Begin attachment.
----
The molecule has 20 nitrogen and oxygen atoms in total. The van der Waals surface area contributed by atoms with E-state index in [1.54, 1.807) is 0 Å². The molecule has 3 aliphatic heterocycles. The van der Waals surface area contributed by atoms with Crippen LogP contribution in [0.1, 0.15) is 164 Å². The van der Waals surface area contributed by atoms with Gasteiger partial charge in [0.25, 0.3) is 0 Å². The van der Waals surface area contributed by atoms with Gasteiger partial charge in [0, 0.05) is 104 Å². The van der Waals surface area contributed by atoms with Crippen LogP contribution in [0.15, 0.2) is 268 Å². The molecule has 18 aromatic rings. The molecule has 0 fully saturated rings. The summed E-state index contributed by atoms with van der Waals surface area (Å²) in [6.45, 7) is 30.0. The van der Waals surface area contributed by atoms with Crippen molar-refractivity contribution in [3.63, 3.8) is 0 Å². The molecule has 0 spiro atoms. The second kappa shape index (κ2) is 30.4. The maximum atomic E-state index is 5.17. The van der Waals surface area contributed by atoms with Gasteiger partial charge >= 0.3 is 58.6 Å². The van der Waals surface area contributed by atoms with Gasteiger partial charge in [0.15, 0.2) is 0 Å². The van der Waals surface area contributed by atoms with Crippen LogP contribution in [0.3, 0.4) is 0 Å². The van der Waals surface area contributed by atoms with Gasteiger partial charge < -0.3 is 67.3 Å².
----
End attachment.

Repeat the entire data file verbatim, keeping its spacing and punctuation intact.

The molecule has 20 nitrogen and oxygen atoms in total. The van der Waals surface area contributed by atoms with E-state index in [1.54, 1.807) is 0 Å². The molecule has 3 aliphatic heterocycles. The van der Waals surface area contributed by atoms with Crippen LogP contribution in [0.1, 0.15) is 164 Å². The van der Waals surface area contributed by atoms with Gasteiger partial charge in [0.25, 0.3) is 0 Å². The van der Waals surface area contributed by atoms with Gasteiger partial charge in [0, 0.05) is 104 Å². The van der Waals surface area contributed by atoms with Crippen LogP contribution in [0.15, 0.2) is 268 Å². The molecule has 18 aromatic rings. The molecule has 0 fully saturated rings. The summed E-state index contributed by atoms with van der Waals surface area (Å²) in [6.45, 7) is 30.0. The van der Waals surface area contributed by atoms with Crippen molar-refractivity contribution in [3.63, 3.8) is 0 Å². The molecule has 0 spiro atoms. The second kappa shape index (κ2) is 30.4. The maximum atomic E-state index is 5.17. The van der Waals surface area contributed by atoms with Gasteiger partial charge >= 0.3 is 58.6 Å². The van der Waals surface area contributed by atoms with Gasteiger partial charge in [0.15, 0.2) is 0 Å². The van der Waals surface area contributed by atoms with Crippen LogP contribution in [0.3, 0.4) is 0 Å². The van der Waals surface area contributed by atoms with Gasteiger partial charge < -0.3 is 67.3 Å².